Are your heirloom holiday decorations a hidden hazard?

December 1, 2019 by PEMCO Insurance

Tradition is what we love most about the holidays – and that includes beloved ornaments pulled out of the attic for display this special time of year. But could the very things that bring us joy also bring danger?


Make sure your decorations are safe for another year, especially if you're hosting a curious toddler for the holidays or have added a furry friend to the family:

Check light strings. If you notice intermittent outages, tiny cracks in the wires or frayed cords, it's time to discard the light string. Consider replacing lights every two years, even if they look OK. They're inexpensive, especially at after-holiday clearance sales, and older lights are more likely to spark a fire than lights fresh out of the box.

Switch to LEDs. Not only will you save on electricity costs, but LEDs burn cool, unlike old-fashioned incandescent C7 and C9 bulbs, reducing fire danger.

Use metal or glass candle holders. Better yet, switch to battery powered LED candles rather than the open-flame kind. If you do use the real thing, make sure you keep them at least 12 inches away from anything that can burn.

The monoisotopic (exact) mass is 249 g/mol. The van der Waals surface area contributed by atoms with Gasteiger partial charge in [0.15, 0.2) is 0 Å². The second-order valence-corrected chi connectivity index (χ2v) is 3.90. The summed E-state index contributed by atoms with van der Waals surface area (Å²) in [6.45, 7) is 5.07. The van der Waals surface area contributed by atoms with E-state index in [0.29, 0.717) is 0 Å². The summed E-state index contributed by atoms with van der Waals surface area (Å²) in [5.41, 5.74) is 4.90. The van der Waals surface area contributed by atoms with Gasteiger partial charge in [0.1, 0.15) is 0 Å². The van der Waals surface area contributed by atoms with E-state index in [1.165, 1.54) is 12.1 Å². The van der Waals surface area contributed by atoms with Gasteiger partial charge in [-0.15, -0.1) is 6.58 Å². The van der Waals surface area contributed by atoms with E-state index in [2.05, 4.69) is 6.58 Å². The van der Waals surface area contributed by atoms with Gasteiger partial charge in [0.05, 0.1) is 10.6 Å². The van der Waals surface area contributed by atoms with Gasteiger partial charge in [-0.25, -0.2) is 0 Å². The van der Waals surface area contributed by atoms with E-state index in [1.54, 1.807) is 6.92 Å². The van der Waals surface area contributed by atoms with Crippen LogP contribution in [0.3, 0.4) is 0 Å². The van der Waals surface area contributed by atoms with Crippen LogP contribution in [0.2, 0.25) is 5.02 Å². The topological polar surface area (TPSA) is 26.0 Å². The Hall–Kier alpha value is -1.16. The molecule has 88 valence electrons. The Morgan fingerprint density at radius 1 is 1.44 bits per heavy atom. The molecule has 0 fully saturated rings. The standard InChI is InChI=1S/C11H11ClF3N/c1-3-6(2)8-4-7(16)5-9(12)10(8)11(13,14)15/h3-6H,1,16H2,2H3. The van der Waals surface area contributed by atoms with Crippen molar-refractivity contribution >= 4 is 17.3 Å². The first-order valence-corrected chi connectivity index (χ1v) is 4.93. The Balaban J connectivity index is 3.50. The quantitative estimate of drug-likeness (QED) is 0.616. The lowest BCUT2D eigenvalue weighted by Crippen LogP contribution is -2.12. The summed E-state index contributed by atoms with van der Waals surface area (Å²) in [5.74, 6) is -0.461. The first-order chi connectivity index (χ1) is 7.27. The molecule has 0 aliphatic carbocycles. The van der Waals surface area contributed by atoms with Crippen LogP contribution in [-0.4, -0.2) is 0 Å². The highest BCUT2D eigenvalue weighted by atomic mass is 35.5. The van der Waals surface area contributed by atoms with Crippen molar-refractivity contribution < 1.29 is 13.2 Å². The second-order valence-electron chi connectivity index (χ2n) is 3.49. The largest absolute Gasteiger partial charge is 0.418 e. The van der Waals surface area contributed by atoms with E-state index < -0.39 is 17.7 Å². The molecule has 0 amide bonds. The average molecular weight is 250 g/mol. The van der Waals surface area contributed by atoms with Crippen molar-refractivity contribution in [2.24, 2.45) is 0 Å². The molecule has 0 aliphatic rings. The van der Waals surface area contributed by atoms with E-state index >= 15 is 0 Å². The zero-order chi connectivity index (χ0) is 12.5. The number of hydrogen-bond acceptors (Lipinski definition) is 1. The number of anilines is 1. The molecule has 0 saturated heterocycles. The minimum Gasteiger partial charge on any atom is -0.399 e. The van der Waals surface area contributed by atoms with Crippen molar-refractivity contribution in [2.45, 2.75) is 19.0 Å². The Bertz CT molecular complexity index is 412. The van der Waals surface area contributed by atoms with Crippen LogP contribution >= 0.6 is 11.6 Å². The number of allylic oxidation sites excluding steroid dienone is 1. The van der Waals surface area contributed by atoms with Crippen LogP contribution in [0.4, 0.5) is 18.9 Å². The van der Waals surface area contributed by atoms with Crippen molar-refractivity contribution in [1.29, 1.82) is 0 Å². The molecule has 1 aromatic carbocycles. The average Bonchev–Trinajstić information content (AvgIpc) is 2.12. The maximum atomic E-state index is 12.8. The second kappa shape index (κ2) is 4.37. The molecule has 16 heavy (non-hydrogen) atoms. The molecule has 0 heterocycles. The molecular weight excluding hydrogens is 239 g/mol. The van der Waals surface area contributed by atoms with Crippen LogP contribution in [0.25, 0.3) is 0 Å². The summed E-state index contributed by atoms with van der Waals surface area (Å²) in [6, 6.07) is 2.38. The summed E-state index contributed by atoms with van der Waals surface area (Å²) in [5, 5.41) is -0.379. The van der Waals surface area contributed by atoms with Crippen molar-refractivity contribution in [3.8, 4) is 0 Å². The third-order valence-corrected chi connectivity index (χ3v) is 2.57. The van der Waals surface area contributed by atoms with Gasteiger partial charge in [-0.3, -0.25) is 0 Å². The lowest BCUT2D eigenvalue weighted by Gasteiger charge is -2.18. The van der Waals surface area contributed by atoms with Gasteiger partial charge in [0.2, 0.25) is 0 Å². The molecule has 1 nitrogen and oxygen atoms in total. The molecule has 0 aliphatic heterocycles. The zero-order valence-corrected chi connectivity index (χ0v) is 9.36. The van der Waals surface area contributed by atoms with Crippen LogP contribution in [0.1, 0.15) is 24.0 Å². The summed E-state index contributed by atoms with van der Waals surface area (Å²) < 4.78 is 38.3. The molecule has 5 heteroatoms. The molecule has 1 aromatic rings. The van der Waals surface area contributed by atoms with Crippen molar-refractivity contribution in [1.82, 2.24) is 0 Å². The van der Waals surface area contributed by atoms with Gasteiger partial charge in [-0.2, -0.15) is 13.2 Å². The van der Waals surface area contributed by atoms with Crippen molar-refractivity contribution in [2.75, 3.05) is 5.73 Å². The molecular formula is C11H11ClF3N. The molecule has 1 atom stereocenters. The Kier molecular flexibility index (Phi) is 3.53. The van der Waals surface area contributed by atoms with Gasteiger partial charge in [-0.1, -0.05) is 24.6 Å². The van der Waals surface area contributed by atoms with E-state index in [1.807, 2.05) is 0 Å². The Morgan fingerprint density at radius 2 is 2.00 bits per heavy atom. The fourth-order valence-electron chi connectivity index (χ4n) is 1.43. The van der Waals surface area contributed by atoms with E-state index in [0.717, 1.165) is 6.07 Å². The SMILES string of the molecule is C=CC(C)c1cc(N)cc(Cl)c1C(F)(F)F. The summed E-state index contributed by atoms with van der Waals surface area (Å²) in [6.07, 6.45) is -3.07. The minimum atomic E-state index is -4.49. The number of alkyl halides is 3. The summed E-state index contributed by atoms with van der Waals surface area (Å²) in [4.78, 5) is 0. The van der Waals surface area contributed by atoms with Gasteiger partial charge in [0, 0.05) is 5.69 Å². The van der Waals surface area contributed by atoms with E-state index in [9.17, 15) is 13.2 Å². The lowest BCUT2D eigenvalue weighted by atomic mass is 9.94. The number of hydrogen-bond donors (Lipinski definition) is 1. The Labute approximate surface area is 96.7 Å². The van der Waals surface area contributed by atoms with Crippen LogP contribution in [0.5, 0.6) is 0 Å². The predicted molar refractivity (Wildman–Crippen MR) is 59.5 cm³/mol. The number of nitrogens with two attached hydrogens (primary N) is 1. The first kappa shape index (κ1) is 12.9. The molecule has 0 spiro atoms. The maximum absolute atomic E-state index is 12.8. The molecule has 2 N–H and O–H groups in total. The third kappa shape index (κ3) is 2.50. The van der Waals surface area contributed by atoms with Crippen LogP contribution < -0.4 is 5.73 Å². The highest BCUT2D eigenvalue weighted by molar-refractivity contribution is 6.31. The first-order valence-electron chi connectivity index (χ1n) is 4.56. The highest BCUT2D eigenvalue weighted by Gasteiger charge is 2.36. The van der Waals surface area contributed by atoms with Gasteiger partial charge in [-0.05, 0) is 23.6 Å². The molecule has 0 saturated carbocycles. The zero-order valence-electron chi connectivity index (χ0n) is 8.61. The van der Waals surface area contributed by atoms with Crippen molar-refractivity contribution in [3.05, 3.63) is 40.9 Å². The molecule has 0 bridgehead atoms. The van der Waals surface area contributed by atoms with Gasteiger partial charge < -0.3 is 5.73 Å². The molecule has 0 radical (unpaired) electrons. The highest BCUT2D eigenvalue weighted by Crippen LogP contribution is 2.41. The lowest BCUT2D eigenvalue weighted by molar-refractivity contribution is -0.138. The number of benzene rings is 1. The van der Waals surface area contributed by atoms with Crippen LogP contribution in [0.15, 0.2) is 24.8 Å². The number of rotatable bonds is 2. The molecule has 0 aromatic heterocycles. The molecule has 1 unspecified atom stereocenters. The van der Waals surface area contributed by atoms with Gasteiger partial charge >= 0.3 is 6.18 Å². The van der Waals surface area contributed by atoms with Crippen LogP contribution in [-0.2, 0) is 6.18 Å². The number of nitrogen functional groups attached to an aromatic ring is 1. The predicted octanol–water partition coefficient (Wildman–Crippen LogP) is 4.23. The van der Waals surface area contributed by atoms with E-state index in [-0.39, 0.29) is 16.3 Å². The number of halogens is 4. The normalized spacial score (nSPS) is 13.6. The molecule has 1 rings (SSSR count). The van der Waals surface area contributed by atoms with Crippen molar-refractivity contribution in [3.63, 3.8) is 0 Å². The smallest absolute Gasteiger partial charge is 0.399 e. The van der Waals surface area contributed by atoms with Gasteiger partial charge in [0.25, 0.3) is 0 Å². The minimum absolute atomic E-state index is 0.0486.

Leave the hearth clear. While it's fine to adorn the mantle, don't decorate the hearth, and beware of stockings that hang down too far and could overheat and smolder or catch an errant spark.

Skip the tinsel, angel hair and spray-on snow. Veterinarians cite tinsel as the No. 1 holiday danger to pets, leading to intestinal obstruction if they eat it. Spun-glass angel hair, popular in the 1960s and 70s, is no longer sold in stores, but still may be part of vintage decorations. Even its safer PVC version can seriously harm pets if they eat it. Spray-on snow flocking is a concern with pets that might view your holiday tree as a big stick to chew on.

Switch to fake holly and mistletoe. Poinsettias have a (mostly) undeserved reputation for toxicity, since pets would need to consume a lot to get seriously ill. Holly berries and mistletoe, however, can be much more dangerous to kids and pets. Amaryllis and cyclamen can be poisonous, too, especially if your pet eats the bulb or tuber. 

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